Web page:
Urban Places and Spaces: Analyzing and Exploring Berlin

Freie Universität Berlin

Course Description

  • Course Name

    Urban Places and Spaces: Analyzing and Exploring Berlin

  • Host University

    Freie Universität Berlin

  • Location

    Berlin, Germany

  • Area of Study

    Architecture, German Culture, Landscape Architecture, Urban Studies and Planning

  • Language Level

    Taught In English

  • Prerequisites

    Ideal for students of cultural, political, and social sciences, this seminar seeks to bring to the foreground connections between Berlin's topography, its history, and its current functions as a political and cultural space.

  • Course Level Recommendations

    Upper

    ISA offers course level recommendations in an effort to facilitate the determination of course levels by credential evaluators.We advice each institution to have their own credentials evaluator make the final decision regrading course levels.

    Hours & Credits

  • Contact Hours

    48
  • Recommended U.S. Semester Credits
    3
  • Recommended U.S. Quarter Units
    4
  • Overview

    Urban studies and its discourse on the city combine scholarship in fields as diverse as human geography, history, and the arts. Berlin, with its seemingly infinite possibilities for creative societal- and self-fashioning, provides an excellent socio-cultural analytical model. It is at once a fixed “place” with a distinct topography and an interactive “space” comprised of residents and visitors of multifarious social groups.

    A balanced appreciation of the interplay of place and space in Berlin’s cityscape is key for students eager to learn about the city’s past and present. In turn, one requires a sound historical overview of Berlin’s spatial and social makeup in order to comprehend contemporary Berlin fully.

    FUBiS invites you to join us as we analyze and explore places/spaces in Germany’s ultimate “urban text”, Berlin. This seminar seeks to bring to the foreground connections between Berlin's topography, its history, and its current functions as a political and cultural space.

    In-class analysis and discussion of academic and literary texts about Berlin will prepare you for our course excursions. We begin at the Pariser Platz, Berlin’s “living room” and connected to such important sites as the Brandenburg Gate and the Reichstag. Here you will learn more about these landmarks and their meaning in Berlin’s social imaginary, linking temporal layers of past and present in Berlin.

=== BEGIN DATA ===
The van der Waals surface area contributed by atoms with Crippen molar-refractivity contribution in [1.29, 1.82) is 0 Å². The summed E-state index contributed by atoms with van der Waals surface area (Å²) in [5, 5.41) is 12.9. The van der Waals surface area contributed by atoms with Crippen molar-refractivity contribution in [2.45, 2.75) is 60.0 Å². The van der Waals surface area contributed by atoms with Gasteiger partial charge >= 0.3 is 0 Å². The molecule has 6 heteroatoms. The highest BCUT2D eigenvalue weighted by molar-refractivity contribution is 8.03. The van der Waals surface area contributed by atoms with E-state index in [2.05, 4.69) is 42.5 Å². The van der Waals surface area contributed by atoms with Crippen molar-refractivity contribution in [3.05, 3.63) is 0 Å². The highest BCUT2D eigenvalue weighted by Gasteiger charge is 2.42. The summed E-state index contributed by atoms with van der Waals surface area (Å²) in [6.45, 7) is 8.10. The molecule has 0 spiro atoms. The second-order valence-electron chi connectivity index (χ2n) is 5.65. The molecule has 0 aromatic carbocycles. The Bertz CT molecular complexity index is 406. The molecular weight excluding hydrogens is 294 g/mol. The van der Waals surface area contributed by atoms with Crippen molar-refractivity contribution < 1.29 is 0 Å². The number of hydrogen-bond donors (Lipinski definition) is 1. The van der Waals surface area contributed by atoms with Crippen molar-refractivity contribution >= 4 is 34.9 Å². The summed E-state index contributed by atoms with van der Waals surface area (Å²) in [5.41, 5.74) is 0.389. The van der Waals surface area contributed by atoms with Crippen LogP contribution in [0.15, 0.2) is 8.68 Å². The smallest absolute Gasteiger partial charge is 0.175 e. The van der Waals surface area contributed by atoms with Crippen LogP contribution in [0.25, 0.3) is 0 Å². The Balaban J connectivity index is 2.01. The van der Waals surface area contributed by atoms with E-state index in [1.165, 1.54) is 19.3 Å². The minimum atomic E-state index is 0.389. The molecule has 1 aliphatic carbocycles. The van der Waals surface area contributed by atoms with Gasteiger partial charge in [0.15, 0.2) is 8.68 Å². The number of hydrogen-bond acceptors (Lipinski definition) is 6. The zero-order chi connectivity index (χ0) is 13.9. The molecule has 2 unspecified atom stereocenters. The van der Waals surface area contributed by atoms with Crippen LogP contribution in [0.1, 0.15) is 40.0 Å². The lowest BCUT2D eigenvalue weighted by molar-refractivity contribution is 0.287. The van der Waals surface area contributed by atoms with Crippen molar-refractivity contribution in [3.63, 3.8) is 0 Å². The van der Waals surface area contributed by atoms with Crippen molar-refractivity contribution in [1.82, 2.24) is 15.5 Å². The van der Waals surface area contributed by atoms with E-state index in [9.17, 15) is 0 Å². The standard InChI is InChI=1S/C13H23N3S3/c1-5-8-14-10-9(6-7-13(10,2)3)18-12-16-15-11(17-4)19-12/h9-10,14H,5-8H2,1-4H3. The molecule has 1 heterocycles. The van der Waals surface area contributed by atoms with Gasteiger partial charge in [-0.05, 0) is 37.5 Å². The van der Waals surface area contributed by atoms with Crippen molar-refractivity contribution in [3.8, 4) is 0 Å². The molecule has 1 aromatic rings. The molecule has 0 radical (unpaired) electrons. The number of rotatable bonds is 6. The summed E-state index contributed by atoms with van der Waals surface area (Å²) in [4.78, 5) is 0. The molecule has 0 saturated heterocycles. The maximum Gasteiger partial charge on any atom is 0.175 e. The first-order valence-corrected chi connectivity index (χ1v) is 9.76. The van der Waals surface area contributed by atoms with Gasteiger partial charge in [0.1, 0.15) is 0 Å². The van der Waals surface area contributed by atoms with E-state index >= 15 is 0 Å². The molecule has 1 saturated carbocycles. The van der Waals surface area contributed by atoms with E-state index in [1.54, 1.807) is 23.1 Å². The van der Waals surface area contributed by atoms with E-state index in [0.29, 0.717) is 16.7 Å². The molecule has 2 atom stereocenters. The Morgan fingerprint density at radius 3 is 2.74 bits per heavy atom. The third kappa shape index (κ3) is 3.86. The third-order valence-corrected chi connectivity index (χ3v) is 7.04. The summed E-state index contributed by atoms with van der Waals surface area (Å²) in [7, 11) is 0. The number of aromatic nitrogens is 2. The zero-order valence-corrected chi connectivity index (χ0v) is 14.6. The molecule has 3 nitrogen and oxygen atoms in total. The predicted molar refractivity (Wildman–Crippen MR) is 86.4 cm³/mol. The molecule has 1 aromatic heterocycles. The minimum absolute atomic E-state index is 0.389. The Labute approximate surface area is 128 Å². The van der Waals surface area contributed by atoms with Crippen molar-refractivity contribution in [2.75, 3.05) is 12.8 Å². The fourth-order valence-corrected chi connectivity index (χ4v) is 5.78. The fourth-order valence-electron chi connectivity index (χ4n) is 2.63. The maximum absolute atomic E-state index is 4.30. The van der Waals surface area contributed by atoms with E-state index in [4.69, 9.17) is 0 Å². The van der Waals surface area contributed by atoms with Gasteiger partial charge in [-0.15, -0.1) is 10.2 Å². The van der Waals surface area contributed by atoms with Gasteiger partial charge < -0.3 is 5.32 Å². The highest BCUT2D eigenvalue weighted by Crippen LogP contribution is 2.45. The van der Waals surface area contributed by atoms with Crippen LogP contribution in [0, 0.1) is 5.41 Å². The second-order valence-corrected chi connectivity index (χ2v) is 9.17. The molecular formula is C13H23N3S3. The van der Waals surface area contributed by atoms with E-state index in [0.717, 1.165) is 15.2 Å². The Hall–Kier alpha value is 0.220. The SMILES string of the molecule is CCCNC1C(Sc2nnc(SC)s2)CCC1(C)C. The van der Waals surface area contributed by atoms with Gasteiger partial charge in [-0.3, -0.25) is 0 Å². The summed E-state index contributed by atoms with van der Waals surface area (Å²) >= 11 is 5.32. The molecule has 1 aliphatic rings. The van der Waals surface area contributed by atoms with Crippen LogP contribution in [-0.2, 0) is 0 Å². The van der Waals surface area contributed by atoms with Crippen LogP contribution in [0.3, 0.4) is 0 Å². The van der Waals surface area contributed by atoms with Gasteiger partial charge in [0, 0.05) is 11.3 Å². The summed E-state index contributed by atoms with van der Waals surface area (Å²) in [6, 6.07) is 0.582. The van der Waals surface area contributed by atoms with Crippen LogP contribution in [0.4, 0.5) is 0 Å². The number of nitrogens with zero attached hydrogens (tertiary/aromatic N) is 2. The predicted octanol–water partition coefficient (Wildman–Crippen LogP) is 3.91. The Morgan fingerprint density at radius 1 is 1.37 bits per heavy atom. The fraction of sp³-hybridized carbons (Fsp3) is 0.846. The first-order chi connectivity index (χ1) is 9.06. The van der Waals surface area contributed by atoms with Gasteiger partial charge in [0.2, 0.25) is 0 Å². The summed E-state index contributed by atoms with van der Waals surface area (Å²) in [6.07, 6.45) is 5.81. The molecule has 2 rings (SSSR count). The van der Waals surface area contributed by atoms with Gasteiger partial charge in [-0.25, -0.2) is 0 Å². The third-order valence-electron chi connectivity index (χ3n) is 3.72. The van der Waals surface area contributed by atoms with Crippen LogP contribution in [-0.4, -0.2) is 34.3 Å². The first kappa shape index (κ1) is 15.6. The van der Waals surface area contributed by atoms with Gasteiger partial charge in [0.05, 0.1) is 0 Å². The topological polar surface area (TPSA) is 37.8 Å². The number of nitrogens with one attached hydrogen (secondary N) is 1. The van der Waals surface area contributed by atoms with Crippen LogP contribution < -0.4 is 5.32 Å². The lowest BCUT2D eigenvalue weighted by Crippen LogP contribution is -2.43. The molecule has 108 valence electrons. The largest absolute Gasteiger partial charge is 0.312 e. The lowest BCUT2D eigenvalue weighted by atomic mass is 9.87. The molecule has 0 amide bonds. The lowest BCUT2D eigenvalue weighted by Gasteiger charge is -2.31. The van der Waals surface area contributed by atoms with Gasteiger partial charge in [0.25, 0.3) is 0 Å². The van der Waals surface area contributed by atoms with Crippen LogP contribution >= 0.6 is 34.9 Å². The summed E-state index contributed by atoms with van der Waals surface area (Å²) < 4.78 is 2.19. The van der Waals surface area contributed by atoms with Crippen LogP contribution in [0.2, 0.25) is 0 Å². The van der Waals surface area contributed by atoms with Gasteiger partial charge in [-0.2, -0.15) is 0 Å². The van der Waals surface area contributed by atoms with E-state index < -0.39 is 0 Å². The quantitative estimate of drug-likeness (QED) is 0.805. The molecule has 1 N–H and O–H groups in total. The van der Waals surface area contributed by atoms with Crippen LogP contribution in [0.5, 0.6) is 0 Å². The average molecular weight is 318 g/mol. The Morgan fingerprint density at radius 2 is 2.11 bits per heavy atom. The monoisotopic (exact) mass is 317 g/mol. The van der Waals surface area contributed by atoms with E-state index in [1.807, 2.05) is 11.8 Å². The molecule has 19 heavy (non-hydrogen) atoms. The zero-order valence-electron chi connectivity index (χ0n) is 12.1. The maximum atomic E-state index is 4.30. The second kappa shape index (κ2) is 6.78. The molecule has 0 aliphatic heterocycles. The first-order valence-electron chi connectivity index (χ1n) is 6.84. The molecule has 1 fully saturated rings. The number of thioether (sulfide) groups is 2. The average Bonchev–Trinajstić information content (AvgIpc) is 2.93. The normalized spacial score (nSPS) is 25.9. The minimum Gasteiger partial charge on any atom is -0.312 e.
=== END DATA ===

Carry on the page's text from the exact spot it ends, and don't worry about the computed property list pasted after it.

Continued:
In the following sessions, we continue our temporal-topographical inquiry, discovering quite diverse sites in Berlin (such as the Alexanderplatz, the Topography of Terror, and the Berlin Wall Memorial). We will conduct on-site discussions of these unique places/spaces in historical, spatial, social, and even literary terms. Upon completing the course, students will have compiled a portfolio of short essays reflecting their critical reception of Berlin’s place/spaces.

    In this manner, our course not only teaches you how places/spaces fuse Berlin’s past and present and shape contemporary Berlin: it also enables you to create a uniquely personal connection to Berlin.

    Learning Objectives:

    After attending this seminar, students will

    • understand the topographical, social, and symbolic organization of place/space in an urban setting and in Berlin in particular;
    • gain insight into the meaning of place/space in their own culture by means of a critical comparison with place/space in their hometown and Berlin;
    • be well familiar with Berlin’s key historical places/spaces and how these continue to shape contemporary Berlin and the social imaginary.

Course Disclaimer

Courses and course hours of instruction are subject to change.

Eligibility for courses may be subject to a placement exam and/or pre-requisites.

Credits earned vary according to the policies of the students' home institutions. According to ISA policy and possible visa requirements, students must maintain full-time enrollment status, as determined by their home institutions, for the duration of the program.

ECTS (European Credit Transfer and Accumulation System) credits are converted to semester credits/quarter units differently among U.S. universities. Students should confirm the conversion scale used at their home university when determining credit transfer.

Availability of courses is based on enrollment numbers. All students should seek pre-approval for alternate courses in the event of last minute class cancellations